Despite the bullish sentiment on the Street, I am still reserved on Windstream (NASDAQ:WIN) and CenturyLink (NYSE:CTL). Telecommunications is an intensely competitive field and, in my view, excitement over data growth has already closed much of the discount to intrinsic value. With that said, strong upside can nevertheless be found in consolidation. However, leverage and a lack of cash will limit takeover activity. Windstream has net debt of $7.4B, which is greater than market value. CenturyLink has net debt of $21.1B, which is slightly less than market value.
From a multiples perspective, CenturyLink is the cheaper of the two. It trades at 19.6x and 13.4x past and forward earnings respectively, while offering a dividend yield of 8.3%. Windstream trades at 22.6x and 14x past and forward earnings respectively while offering a dividend yield of 8.7%. In addition to being more undervalued by this metric, CenturyLink also is preferred on the Street with its near "strong buy" rating. On the other hand, Windstream has done more to cut costs and expand profitability, as its gross margins of 62.2% are 940 basis points higher than that of its competitor.
At the third quarter earnings call, Windstream's CEO, Jeff Gardner, noted several favorable developments:
I am very pleased with the top line improvements we have accomplished this year. Our goal over the past few years was to transform our business to achieve revenue and cash flow growth.
Given our shifting revenue mix, success-based capital investments and expected deal synergies, we are on the verge of showing growth in both of these areas.
Our activity level is high, and we have made progress on a number of fronts, including business sales momentum, data center expansion, fiber-to-the-tower builds and integration. Importantly, we are seeing the benefits of this transformation and have created the unique opportunity to provide our investors with a combination of both growth and yield.
The type of "transformation" that I would like to see is consolidation and greater pricing power. The long distance network has been oversupplied for some time now, which has closed opportunities for extraordinary profits. Oligopolistic competition needs to emerge to sustain high dividend yields and meaningful innovation.
Windstream took a step in the right direction by acquiring PAETEC. This transaction increased the customer base and will result in approximately 70% of revenue coming from business and broadband services, which has solid growth potential. Meanwhile, wireless carriers have boosted plans for fiber-to-tower as a result of data growth and greater demand for broadband. Towards meeting this need, Windstream will be providing fiber to almost 90% of towers in ILEC by 2012's end. The company is further setting 2012 up to be an inflection point as capital expenditures could reach a historical high.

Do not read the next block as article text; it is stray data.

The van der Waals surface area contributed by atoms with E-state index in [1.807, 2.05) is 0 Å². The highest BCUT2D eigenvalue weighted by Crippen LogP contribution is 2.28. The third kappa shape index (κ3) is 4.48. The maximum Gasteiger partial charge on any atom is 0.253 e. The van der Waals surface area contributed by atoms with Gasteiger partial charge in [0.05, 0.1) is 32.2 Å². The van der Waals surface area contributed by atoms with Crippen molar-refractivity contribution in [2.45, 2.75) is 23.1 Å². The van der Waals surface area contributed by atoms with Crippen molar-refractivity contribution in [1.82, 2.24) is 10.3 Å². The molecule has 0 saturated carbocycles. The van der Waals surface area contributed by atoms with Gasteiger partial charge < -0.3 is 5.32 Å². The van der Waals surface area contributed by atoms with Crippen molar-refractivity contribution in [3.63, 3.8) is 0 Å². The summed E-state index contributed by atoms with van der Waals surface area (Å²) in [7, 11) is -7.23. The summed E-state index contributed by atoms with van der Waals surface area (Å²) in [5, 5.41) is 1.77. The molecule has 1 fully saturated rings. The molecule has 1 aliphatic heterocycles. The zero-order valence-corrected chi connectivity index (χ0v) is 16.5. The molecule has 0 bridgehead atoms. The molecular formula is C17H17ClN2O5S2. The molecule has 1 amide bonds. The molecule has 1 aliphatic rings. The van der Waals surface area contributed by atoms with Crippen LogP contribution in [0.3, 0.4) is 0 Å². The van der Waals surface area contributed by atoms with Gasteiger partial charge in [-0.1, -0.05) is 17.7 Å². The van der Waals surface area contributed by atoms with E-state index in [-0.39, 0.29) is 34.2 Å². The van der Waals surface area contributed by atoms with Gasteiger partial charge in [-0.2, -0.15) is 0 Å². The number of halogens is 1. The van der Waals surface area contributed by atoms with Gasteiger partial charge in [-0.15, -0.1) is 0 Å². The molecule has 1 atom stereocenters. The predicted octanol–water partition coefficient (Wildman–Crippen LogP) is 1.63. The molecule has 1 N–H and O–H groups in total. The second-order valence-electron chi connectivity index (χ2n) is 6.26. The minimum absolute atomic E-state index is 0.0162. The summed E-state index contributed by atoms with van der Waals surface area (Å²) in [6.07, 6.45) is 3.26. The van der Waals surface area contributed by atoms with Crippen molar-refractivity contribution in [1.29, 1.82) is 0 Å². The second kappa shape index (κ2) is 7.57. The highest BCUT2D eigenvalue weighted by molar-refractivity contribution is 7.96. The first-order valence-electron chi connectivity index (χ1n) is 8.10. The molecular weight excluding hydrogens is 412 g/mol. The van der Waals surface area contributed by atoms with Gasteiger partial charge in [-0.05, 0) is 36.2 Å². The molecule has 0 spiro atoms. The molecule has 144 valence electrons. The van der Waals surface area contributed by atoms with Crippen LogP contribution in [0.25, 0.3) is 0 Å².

Consensus estimates for Windstream's EPS are that it will grow by 15.2% to $0.76 and then by 7.9% and 3.7% more in the following two years. Assuming a multiple of 18x and a conservative 2012 EPS of $0.79, the rough intrinsic value of the stock is $14.22, implying 23.5% upside. If the multiple were to fall to 15x and 2012 EPS turns out to be 13.4% below the consensus, the stock would fall by 7.5%. Accordingly, although the company is skewed towards reward over risk, I would hesitate to call an investment a value play.
CenturyLink has problems of its own. The giant Qwest acquisition and high amount of leverage raises concerns about the sustainability of dividend distributions. Throughout the years, the company has grown through acquisitions, but results have been weak as far as returns are concerned. Since about two years ago, shareholder value has declined by 2.3% while Windstream and the NASDAQ appreciated by 4.6% and 15.2%, respectively.
Consensus estimates for CenturyLink's EPS are that it will decline by 21.5% to $2.66 in 2011, decline by 1.9% in 2012, and then grow by 1.1% in 2013. Whether this kind of negative result could sustain a 8.3% dividend yield is questionable. Assuming a multiple of 15.5x and a conservative 2012 EPS of $2.55, the rough intrinsic value of the stock is $39.53, implying 13.2% upside. CenturyLink would need to trade at 16.5x the consensus estimate to meet Windstream's upside.
Disclosure: I have no positions in any stocks mentioned, and no plans to initiate any positions within the next 72 hours.